Reflections in a Golden Eye PDF ´ Reflections in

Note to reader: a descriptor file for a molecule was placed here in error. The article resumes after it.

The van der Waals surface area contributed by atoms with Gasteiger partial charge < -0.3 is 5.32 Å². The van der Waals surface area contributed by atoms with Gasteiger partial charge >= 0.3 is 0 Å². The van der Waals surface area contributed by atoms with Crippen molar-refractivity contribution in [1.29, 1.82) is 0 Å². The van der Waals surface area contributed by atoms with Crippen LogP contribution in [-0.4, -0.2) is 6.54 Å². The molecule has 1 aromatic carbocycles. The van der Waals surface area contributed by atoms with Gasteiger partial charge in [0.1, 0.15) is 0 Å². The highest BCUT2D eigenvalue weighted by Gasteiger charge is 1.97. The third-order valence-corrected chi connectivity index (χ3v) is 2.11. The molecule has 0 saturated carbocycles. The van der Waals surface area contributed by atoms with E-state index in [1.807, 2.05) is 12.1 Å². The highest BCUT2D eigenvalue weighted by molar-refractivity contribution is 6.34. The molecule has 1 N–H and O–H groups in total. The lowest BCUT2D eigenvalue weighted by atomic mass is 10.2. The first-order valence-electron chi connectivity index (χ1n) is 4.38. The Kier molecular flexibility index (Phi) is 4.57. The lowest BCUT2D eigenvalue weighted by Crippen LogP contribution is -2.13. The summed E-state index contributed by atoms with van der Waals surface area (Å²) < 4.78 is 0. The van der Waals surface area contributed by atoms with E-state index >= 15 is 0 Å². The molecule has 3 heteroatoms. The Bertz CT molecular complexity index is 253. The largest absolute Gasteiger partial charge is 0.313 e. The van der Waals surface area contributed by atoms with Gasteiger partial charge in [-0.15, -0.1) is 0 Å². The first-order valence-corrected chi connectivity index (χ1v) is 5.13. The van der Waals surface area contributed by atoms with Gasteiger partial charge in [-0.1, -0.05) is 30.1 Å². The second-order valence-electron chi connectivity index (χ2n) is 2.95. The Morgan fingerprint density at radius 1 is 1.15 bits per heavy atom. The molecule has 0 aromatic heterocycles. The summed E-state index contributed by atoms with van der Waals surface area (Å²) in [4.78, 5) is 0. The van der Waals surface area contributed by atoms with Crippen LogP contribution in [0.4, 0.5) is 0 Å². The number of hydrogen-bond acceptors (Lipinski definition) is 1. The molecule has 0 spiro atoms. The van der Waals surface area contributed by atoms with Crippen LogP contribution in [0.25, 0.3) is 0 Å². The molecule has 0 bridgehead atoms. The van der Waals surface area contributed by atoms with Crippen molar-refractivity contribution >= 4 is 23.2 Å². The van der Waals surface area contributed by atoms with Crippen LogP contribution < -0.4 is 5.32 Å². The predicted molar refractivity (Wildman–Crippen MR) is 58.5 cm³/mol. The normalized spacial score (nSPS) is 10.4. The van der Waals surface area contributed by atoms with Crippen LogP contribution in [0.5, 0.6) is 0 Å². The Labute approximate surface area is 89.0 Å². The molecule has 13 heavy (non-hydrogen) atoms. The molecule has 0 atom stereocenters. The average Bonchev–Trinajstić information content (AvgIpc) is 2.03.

Reflections in a Golden Eye This reads like a ghost story even though there is nothing supernatural in it at all It is rather like an analysis of the inner ghosts people carry with them making them act irrationally on an objective level while being perfectly logical according to the specific haunting that makes up their identity It also reads like a crime story running backwards for we know from page one that one of the main characters is going to be murdered and we know the entire cast of the tragedy as well Over the course of the unfolding drama we can see that there are no motives or a million motives for all actors involved and we can see the everyday nothingness of life being mixed with the all consuming passion of suppressed desire and ambitionIt is a story of overwhelming frustration with status uo and it doesn't really matter whether that status uo means being a lover or a spouse or a secretly infatuated unconnected person Status uo as a slow killer and a murder as a means of breaking the collective lethargy? What made Carson McCullers write this piece of painful truth? A cautionary tale with a morale? Beware of boredom for it triggers insane action? Beware of desire for it makes you unhappy? Or maybe beware of convention for it triggers rule breaking?Whatever her intention the result is a breathtaking description of life as we know it dull and dramatic meaningless and important difficult and easy going Brilliantly written in softly flowing proseRecommended Carson’s biographer tells us that her family got an anonymous phone call just after this novel was published An alleged Ku Klux Klansman called to say that he and his friends were going to get her that night She had been a “nigger lover” in her first book he said and now she had proven herself “a ueer” as well Carson’s indignant father waited all night on the front porch of their Starke Avenue home to greet the Klansman with a loaded shotgun and was disappointed when no one attempted to carry out the threatHere is the very house and the very porchThis novel is a novella – 124 large font pages – stuffed with lurid characters and incidents including one which some readers will find most upsetting – a man shoves a live kitten into a mail box – and it was written when Carson was 23In fact she had a career uite similar to some notable musicians from the 1960s who did almost everything before the age of 30 and kind of coasted after that I’m looking at you Ray Davies John Sebastian Brian Wilson and others you know who you are And like some of those guys Carson did have legitimate reasons because she was really ill a lot of the time So this is a bonkers little tale of closeted gay men and horrible marriages and I did like it but I kind of thought as I do when I listen to the magnificent run of Kinks singles from You Really Got Me to Lola what could this writer not have done if only if only An impending sense of dread interlaces the lives of five characters set on an army base in the American South of the 1930s They are all prey of the remorse that goes along with secret liaisons inner frustrations and repressed sexual preferences With the rigidness of the secluded military system and the inherent loneliness in hermetic marriages imposed by social convention as a backdrop resentments and obsessions will fester in contained aggressiveness and will inevitably escalate towards a virulent eruptionCaptain Penderton wrestles against his strong attraction to men in self loathing while his wife Leonora has an affair with Major Morris Langdon Officer Williams performs nocturnal voyeuristic rituals in a state of trance revealing his suppressed fascination for the female sexAlison Langdon’s mental state is fragile after a traumatic event and is repelled by her husband’s dalliance with LeonoraWorthy of a Tennessee Williams’ play these excessively temperamental anomalous and aimless characters drawn in opaue languidness live locked within self imposed isolation and disguise their torments with overwrought refinement and menacing politeness The title of this novelette Reflections in a Golden Eye evokes the mismatched glances the missed opportunities of crossed looks that never found each other It’s in the eye where the seed of unresolved passions remains embedded where a primal and inexplicable fixation for the other is fostered where unconsummated lust clouds discernment in the threshold of desire “A peacock of a sort of ghastly green With one immense golden eye And in it the reflections of something tiny and grotesue” 86 The symphonic motifs played in “The Heart is a Lonely Hunter” are revisited in this novella They might be accused of lacking in thematic magnitude if compared to McCullers' opera prima but the dismal melody of her prose seeps in relentlessly subjugating the reader taking him to the pit of human desolation and leaving him alone with the discordant echoes of characters who live trapped within themselves and are incapable to communicate in a claustrophobic setting which in turn gives shape to the ongoing metaphor that condemns the societal hierarchy of the American South of the thirties Yes we have encountered this theme before but the masterful precision in design and the deliberate structure of the work at hand that leads to a dramatically distilled outcome offers a nuanced reading experience of a reflective order than McCullers’ famous masterpiece The result is this brutal short story which is much than a “Greek Tragedy” played by misshapen creatures It is a mirror refracting the Sense of absolute Dread that plagues mankind’s existence and dyes inexorable darkness with forged gold A short and strange story full of dread Reflections in a Golden Eye reflects on the nuances of illicit attraction Set on a southern fort during WWII the nearly plotless novel follows a small cast of characters—two officers their wives a soldier and a servant—as they are alternately drawn to and repulsed by each other An undercurrent of gallows humor runs throughout the novel which’s written in haunting prose and filled with mesmerizing and unsettling imagery The work seems best approached as a series of lurid character studies each centering on a grotesue personality grappling with socially stigmatized desire I am humbled once again by the familiarity of Carson McCullers with pain loneliness and alienation the dark thread that ties together her novels and stories the silent scream of despair that unites the patrons of a sad cafe with the unsuccesful hunters for love in a mill town and now with the officers and their consorts on an army base somewhere in Georgia I am so immersed in my characters that their motives are my own When I write about a thief I become one; when I write about Captain Penderton I become a homosexual man I become the characters I write about and I bless the Latin poet Terence who said 'Nothing human is alien to me' declares the author in an interview about this novel It makes me wonder though when she claims to be familiar with all forms of human emotion if she ever came across happy people? Because her characters are struggling in vain for peace and contenment They are as described by Captain Pendleton suare pegs trying to fit into round holes pushed to the fringes of acceptable behaviour by a moralistic society much too concerned with 'normalcy' You mean Captain Penderton said that any fulfilment obtained at the expense of normalcy is wrong and should not be allowed to bring happiness In short it is better because it is morally honorable for the suare peg to keep scraping about the rounded hole rather than to discover and use the unorthodox suare that would fit it? An army camp is a world in miniature a diorama here for the study of human behaviour in isolated conditions the boring routine of military life needs to be compensated by emotional adventures whose appeal relies on secrecy and the forbidden fruit than in actual passionate feelings Some people are better suited for this game than others predators who are only concerned for their well being and prey who get their hearts broken like fine porcelain vases dropped casually from the common table view spoiler They found Mrs Langdon unconscious and she had cut off the tender nipples of her breasts with the garden shears hide spoiler This novel Carson McCullers's second first came out serialized in Harper's Bazaar in 1940 The following year it was published as a book She wrote it in 1939 originally entitled Army Post The idea for the book grew from both a visit she had made as an adolescent to Fort Benning in Georgia and then later her husband's mention of a peeking Tom incident at Fort Bragg in North Carolina I assume you know what a peeping Tom is The story is laid up as a mystery You are told at the beginning that it concerns two officers two women a soldier a Filipino and a horse and that there will be a murder You cannot help but be curious The characters are strange and you cannot help but wonder how the elements fit together There isn't a possibility of guessing what will happen I was surprised at how the characters and what they did ended up making complete sense What was strange to me in the beginning made complete sense What this says to me is that if we don't understand people it is simply because we lack adeuate information For me this is a mystery because you want to figure out what has happened and why and how the people are as they areIt is through McCullers talented writing that you become curious The writing is sensual and tantalizing It is important to note that McCullers herself was bisexual and here she is writing about homosexuality She writes well of the pull the physical attraction between people and how you might act if how you feel is not acceptable The writing is not graphic She was ahead of her time not that that influences my rating My rating is purely personal The audiobook I listened to is narrated by Christopher Kipiniak I understood him but I disliked his dramatization I do not think his intonations fit the characters speaking I will give the narration two stars; it is just OK I like the book It kept my attention Details and lines are thrown in that had me thinking Why did the author put in that? Why did she express herself in that way? What is she trying to have us think? There is a conversation between two men discussing whether if you are a suare peg should you try to shove yourself into a round hole or should you look for a suare hole? The men disagree This says a lot about the two men I love the way McCullers's work is overrun with the most vivid ueens Some closeted like Lieutenant Penderton here but others gay and carefree like Anacleto Mrs Langdon's Filipino houseboy This is a story of sexual derangement of what happens when the love impulse is forced underground in an age when it dare not speak its name The novel is in its way almost unutterably sad It makes us glad that we live in comparatively happier times Despite the fact that McCullers has these moments of marginally uestionable usage say four or five instances where another word choice would have been better the book is a wonder And at 127 pages you can read it in one sitting The book holds us in thrall Highly recommended Private Ellgee Williams was accidentally the witness to a strange scene between Captain Penderton and his wife which took place one evening in the living room of their homePrivate Williams was a young man who lived a secretive and solitary life His eyes were a curious blend of amber and brown and he moved silently with the grace of a panther The captain's wife was voluptuous and beautiful She was a woman who feared neither man beast nor the devil; God she had never knownCaptain Penderton was regarded by his fellow officers with an obscure distrust Yet no one least of all the captain himself was aware of the dangerous compulsion which was driving him to desperate actsThat summer evening terrifying forces were unleashed What happened to the private the captain and the captain's wife is recorded in this bizarre and powerful story Leonora Penderton feared neither man beast nor the devil; God she had never known Reflections in a Golden Eye Carson McCullersPublished in 1941 RiaGE is McCuller's second novel after The Heart Is a Lonely Hunter Anthony Slide considered RiaGE one of the four great pre 1950 gay English novels Djuna Barnes' Nightwood Capote's Other Voices Other Rooms and Vidal's The City and the Pillar To me it was patient beautiful and sad Nothing like the melodramatic movie that John Huston made in 1967 out of it later It's six fabulous characters drill into you Loneliness and repression run circuits throughout I felt like Patricia Highsmith's entire ouvre was hatched out of this one egg For me this is not so much gay lit as it is a fantastic psychological novel Carson can bend the tension in people like a ridding crop and let it snap at will I haven't read one way or the other if Highsmith EVER read this novel but it almost feels like Highsmith's later works A novella set in an army camp in the US south presumably around 1940 when it was written though it felt like the 50s or 60s It concerns six characters two officer couples a servant and a conscript each with an obsession with one of the others Unlike some of her books race barely comes into it but rank and sexuality do It's slow painful a little weird and beautiful As with all her writing there are literal and metaphorical lyrical aspects to the writing reflecting her musical training